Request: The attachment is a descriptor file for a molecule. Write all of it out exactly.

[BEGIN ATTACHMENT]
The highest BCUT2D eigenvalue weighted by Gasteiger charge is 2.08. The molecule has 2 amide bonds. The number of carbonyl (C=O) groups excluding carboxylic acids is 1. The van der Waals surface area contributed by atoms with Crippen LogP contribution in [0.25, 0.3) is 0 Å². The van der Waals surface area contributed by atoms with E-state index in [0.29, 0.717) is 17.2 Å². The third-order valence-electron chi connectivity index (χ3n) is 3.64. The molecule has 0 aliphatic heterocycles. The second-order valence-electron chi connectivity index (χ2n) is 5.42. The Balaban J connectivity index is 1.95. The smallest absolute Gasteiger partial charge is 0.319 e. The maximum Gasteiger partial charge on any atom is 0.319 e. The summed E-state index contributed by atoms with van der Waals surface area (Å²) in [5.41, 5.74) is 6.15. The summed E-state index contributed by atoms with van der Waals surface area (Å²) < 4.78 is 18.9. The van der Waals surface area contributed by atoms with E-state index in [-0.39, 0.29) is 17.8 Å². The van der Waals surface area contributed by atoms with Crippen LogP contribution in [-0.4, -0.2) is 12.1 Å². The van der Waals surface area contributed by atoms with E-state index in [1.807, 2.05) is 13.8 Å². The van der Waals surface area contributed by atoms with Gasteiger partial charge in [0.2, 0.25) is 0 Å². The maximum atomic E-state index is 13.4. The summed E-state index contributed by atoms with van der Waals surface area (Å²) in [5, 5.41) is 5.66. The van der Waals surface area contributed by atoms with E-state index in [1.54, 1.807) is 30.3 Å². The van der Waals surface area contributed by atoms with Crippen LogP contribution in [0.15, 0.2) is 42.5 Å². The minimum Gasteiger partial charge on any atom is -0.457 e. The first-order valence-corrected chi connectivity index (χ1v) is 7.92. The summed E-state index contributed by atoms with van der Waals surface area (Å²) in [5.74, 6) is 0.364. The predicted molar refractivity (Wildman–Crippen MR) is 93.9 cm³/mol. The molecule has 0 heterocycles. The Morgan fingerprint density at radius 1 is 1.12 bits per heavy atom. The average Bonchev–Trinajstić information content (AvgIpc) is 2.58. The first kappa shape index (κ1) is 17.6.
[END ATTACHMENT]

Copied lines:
The highest BCUT2D eigenvalue weighted by Gasteiger charge is 2.08. The molecule has 2 amide bonds. The number of carbonyl (C=O) groups excluding carboxylic acids is 1. The van der Waals surface area contributed by atoms with Crippen LogP contribution in [0.25, 0.3) is 0 Å². The van der Waals surface area contributed by atoms with E-state index in [0.29, 0.717) is 17.2 Å². The third-order valence-electron chi connectivity index (χ3n) is 3.64. The molecule has 0 aliphatic heterocycles. The second-order valence-electron chi connectivity index (χ2n) is 5.42. The Balaban J connectivity index is 1.95. The smallest absolute Gasteiger partial charge is 0.319 e. The maximum Gasteiger partial charge on any atom is 0.319 e. The summed E-state index contributed by atoms with van der Waals surface area (Å²) in [5.41, 5.74) is 6.15. The summed E-state index contributed by atoms with van der Waals surface area (Å²) < 4.78 is 18.9. The van der Waals surface area contributed by atoms with E-state index in [-0.39, 0.29) is 17.8 Å². The van der Waals surface area contributed by atoms with Crippen LogP contribution in [-0.4, -0.2) is 12.1 Å². The van der Waals surface area contributed by atoms with E-state index in [1.807, 2.05) is 13.8 Å². The van der Waals surface area contributed by atoms with Gasteiger partial charge in [0.2, 0.25) is 0 Å². The maximum atomic E-state index is 13.4. The summed E-state index contributed by atoms with van der Waals surface area (Å²) in [5, 5.41) is 5.66. The van der Waals surface area contributed by atoms with E-state index in [1.54, 1.807) is 30.3 Å². The van der Waals surface area contributed by atoms with Crippen LogP contribution in [0.15, 0.2) is 42.5 Å². The minimum Gasteiger partial charge on any atom is -0.457 e. The first-order valence-corrected chi connectivity index (χ1v) is 7.92. The summed E-state index contributed by atoms with van der Waals surface area (Å²) in [5.74, 6) is 0.364. The predicted molar refractivity (Wildman–Crippen MR) is 93.9 cm³/mol. The molecule has 0 heterocycles. The Morgan fingerprint density at radius 1 is 1.12 bits per heavy atom. The average Bonchev–Trinajstić information content (AvgIpc) is 2.58. The first kappa shape index (κ1) is 17.6.